• When cutting large, thick branches, make the cut as close to the main trunk as possible, without cutting into the branch collar. This will encourage the wound to heal quickly without disfiguring the tree.

  • When cutting large branches over 1 inch thick, it’s best to make a series of cuts with a sharp saw or lopper to avoid accidental cracking or damage to the trunk. For example, if cutting a four foot tree limb, make cuts in 1 foot intervals, with the last cut being the final cut as close to the branch as possible without cutting into the collar.  For plants with a single stem, cutting the top of it will encourage side growth and branching but will stunt the height of the plant. If you want a shorter plant that is bushier and wider, cut the top single stem. For a taller tree, prune only the side shoots instead.

  • To avoid crowding of branches and growth, many shrubs and plants benefit from a seasonal thinning.

  • To thin shrubs, cut inside branches as close to the soil as possible.

How Much to Prune

While how much to prune can vary depending on the specific plant, a general rule of thumb is to never trim more than 1/3 of the plant at one time. Cutting and trimming more of this can lead to plant damage.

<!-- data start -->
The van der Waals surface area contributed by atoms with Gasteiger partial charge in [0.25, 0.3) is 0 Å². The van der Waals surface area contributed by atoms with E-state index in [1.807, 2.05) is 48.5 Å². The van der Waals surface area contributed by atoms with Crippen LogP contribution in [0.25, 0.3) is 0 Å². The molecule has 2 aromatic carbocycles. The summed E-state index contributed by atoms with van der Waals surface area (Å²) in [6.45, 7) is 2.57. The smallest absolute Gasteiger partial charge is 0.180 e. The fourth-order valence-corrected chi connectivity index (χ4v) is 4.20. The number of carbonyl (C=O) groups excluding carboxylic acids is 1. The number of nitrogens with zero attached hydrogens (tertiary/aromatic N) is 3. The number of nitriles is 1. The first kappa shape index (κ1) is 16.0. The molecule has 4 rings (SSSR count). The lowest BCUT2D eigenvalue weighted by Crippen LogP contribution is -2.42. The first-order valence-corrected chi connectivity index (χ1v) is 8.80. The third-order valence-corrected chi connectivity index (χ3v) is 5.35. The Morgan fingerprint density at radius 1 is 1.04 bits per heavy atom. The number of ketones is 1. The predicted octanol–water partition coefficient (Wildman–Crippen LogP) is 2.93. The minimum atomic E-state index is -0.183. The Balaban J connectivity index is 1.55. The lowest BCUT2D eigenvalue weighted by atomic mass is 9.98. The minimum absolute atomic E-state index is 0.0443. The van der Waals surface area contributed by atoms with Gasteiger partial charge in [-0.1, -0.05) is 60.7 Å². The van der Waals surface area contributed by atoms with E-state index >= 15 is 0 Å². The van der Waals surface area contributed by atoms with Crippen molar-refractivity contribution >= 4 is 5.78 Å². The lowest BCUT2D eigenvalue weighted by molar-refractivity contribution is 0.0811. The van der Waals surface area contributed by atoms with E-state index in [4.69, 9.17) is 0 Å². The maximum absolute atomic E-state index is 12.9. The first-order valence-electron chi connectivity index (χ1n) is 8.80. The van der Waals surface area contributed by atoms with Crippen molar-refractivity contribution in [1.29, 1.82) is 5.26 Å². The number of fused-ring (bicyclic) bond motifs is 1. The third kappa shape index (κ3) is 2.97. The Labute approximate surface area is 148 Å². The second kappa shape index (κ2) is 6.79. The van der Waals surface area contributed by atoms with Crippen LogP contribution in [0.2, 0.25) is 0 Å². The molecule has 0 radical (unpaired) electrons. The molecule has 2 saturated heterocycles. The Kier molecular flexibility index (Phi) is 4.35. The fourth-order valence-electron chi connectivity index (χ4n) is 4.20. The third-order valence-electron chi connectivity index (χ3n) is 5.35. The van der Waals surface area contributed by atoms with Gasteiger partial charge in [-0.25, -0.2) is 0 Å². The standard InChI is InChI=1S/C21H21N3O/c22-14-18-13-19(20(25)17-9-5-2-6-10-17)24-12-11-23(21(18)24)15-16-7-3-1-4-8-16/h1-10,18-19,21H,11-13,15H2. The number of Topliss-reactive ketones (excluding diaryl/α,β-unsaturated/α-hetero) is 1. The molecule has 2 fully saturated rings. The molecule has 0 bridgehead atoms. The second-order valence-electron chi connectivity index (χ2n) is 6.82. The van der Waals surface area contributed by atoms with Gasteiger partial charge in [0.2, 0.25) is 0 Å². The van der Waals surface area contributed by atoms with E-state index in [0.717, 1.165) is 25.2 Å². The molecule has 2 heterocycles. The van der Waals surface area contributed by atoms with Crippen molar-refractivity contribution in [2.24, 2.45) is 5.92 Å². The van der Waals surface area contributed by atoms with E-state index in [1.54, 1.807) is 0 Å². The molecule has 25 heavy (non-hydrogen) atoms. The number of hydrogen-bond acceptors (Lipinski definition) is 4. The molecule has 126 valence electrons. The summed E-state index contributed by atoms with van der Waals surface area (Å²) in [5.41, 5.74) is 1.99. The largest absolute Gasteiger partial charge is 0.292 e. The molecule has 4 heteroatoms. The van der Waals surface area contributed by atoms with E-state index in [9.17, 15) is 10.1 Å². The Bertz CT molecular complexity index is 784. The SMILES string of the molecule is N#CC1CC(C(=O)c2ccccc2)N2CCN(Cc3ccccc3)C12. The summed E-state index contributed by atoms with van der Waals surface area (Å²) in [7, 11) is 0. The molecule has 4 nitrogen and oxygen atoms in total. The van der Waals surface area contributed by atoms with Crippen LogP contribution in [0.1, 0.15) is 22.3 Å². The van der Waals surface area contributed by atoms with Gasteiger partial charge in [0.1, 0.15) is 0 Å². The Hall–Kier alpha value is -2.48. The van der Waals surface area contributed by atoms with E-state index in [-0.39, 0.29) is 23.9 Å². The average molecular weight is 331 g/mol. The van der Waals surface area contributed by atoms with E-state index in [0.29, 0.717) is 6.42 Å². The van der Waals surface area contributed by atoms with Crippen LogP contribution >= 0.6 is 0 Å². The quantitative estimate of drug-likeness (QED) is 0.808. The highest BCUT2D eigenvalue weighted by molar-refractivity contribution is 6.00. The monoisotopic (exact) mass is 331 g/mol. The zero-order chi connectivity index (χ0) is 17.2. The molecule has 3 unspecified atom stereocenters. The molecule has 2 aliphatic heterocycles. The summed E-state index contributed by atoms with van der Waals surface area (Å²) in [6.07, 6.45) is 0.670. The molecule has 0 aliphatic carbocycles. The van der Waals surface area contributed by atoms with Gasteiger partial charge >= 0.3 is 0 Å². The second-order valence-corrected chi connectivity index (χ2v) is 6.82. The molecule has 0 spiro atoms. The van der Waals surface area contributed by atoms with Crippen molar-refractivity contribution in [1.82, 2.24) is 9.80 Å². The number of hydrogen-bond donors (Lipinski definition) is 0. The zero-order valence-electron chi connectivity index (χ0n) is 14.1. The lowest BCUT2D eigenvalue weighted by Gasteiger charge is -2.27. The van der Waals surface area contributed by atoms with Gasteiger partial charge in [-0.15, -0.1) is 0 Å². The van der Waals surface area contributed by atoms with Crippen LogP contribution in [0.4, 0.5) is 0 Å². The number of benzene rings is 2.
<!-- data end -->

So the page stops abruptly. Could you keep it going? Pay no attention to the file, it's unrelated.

Care for your Pruning Tools

One of the most important things to remember is to care for your pruning tools. Pruning tools should be thoroughly cleaned and disinfected after each cut. This is especially important when pruning diseased or ill plants. Just like with humans, disease and infection can spread from plant to plant. It is also recommended to oil your blades when finished pruning. If your pruner has sharpenable blades, sharpening can be done periodically to ensure a consistent, ultrasharp cut. Make sure to only cut plants with your pruners. Never cut wire, fencing, or any other objects as this cause damage to your pruners and pose a potential safety hazard.